Saturday, December 13, 2008
Tuesday, December 9, 2008
Sunday, December 7, 2008
A few months ago I decided to take a break from volunteering with the Idaho Humane Society as a foster parent. After losing two kittens this summer and going through a really bat bout of kitty illnesses, I desperately needed a break. Even though work and life get very busy though, I like to have some amount of volunteer activity going on because, in the big picture, I want to make as many small differences as I can and not use the all too common excuse that "I'm busy" to justify not doing work that needs to be done.
Recently I watched two documentaries on refugees from Sudan trying to settle into the U.S. and the problems they encountered in adjusting to the American way of life. The challenges ranged from learning how to cook and dispose of trash to learning the language, mastering mass transportation, and dealing with racism. The biggest challenge seemed to be accepting the independence of America as opposed to the community style of life in Africa. It got me thinking that volunteering to assist refugees new to Boise might be a good way to lend a hand. I learned that the International Rescue Committee has opened a Boise chapter in the last two years, so I volunteered and was assigned a family from Africa.
So far I have been working with them on language and customs and getting to know them as best I can across the language barriers. I know a few Swahili words and they know some Swahili though it's not their primary language. They know a teeny bit of English and we are working on more. I really like their kids, especially a little girl of nearly two who likes my exotically light and straight hair and likes to fall asleep more or less petting me. I really like going to the store with them and seeing how they make decisions in an environment where they can't understand most of the language. I tried to explain the difference between tomato sauce and whole peeled tomatoes and diced tomatoes, but this was clearly a little of a mystery to them as all the cans had photos of tomatoes on them. So far it's been a little bit of an adventure, but rather fun, and I feel like it's time well spent. The language barrier is great practice for travel in a foreign land, and I am hoping to learn more Swahili and a bit of their native language along the way if I can. It's very clear that coming here, with nothing (not even any education to speak of) is a true challenge and if I can make that a little easier, I'll be glad. I have always felt welcomed on mainland Africa and if I can make some displaced Africans feel welcome in my own country, I'll be glad.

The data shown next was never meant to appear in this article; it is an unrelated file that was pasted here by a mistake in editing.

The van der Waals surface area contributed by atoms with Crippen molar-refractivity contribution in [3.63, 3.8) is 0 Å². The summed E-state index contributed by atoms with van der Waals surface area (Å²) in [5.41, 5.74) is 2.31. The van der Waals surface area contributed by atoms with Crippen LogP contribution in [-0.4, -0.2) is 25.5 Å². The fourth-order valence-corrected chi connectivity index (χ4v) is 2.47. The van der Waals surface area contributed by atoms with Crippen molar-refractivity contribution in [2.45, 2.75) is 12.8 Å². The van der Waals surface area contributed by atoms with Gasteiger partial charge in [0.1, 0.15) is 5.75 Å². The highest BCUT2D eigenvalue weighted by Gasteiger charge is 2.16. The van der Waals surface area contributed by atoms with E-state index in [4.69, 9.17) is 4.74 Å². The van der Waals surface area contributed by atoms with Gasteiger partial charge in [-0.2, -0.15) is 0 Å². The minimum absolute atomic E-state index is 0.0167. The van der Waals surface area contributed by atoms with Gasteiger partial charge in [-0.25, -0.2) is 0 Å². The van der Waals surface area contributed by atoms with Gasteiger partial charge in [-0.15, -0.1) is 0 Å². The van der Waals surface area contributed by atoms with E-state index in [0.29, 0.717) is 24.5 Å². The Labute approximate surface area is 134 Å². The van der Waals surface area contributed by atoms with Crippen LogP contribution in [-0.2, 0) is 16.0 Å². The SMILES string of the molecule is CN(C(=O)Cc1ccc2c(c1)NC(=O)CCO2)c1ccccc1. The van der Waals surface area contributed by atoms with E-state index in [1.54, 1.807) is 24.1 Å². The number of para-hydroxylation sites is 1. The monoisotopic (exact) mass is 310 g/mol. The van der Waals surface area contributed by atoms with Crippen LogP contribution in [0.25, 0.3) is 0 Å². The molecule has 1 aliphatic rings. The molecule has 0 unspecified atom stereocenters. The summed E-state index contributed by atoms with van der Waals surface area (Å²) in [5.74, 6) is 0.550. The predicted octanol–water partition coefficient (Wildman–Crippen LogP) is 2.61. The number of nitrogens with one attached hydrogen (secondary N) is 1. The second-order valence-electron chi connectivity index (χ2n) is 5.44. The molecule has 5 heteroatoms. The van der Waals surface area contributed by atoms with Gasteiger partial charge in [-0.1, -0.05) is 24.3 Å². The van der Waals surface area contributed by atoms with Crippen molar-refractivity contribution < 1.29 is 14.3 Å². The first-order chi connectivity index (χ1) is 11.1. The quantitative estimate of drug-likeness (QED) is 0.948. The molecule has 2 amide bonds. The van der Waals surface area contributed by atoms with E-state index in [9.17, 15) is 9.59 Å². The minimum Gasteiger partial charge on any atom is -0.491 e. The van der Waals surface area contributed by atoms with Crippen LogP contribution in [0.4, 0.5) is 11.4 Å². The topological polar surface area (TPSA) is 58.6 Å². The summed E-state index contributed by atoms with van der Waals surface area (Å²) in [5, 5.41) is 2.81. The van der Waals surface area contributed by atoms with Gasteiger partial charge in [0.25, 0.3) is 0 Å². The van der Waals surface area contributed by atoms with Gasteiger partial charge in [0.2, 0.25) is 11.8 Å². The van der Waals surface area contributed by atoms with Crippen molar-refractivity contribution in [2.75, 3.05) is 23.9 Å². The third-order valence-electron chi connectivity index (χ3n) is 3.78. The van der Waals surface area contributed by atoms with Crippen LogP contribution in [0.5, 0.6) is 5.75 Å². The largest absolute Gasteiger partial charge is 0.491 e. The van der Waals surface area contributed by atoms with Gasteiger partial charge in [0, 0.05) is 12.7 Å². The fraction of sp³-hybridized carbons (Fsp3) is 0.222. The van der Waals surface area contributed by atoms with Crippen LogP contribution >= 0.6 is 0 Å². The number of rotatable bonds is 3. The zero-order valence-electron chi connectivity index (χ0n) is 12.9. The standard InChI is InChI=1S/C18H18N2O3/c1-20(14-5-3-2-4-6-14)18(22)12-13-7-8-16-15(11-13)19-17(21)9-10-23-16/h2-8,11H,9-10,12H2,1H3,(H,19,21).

Friday, December 5, 2008
Last night was very cold, below freezing, and I made a mistake. I forgot to plug in the chicken water bowl, which heats and doesn't freeze. As a result, this morning, there was ice in the bowl and not water. When I went to check on them at noon, I discovered the mistake - and also learned the chickens had derived a very clever solution to it. The four chickens had cooperated to all press down on one side of the ice until it tipped and gave them a little water on one side. Then they took turns taking little drinks from the side they tipped down. I saw them all press with their beaks. This impressed me, I have to say.
Simon, the dog, is very good at getting water when a bowl is full of ice. He knows how to tip the bowl and get the ice out, and how to tip it enough to get the water on the bottom that isn't frozen without tipping it all the way and letting the water drain out. Simon has water in the house, but he plays with the outdoor water that's frozen. I've seen other dogs do similar things, but then, I know dogs are smart.
The chickens - I wasn't expecting this. I will try not to forget the chicken water plug in for the rest of the winter...but I thought it was cool they solved the problem on their own. Athena (light golden one on the right) is looking like a new chicken - post molt with her new feathers there is no longer a bare spot made by a rooster. Gwen is also looking great, though still finishing her molt - all the scars from the fox incident should be gone now. I have also learned that the chickens don't lay in winter - no eggs at all. Which is just as well since it's freezing.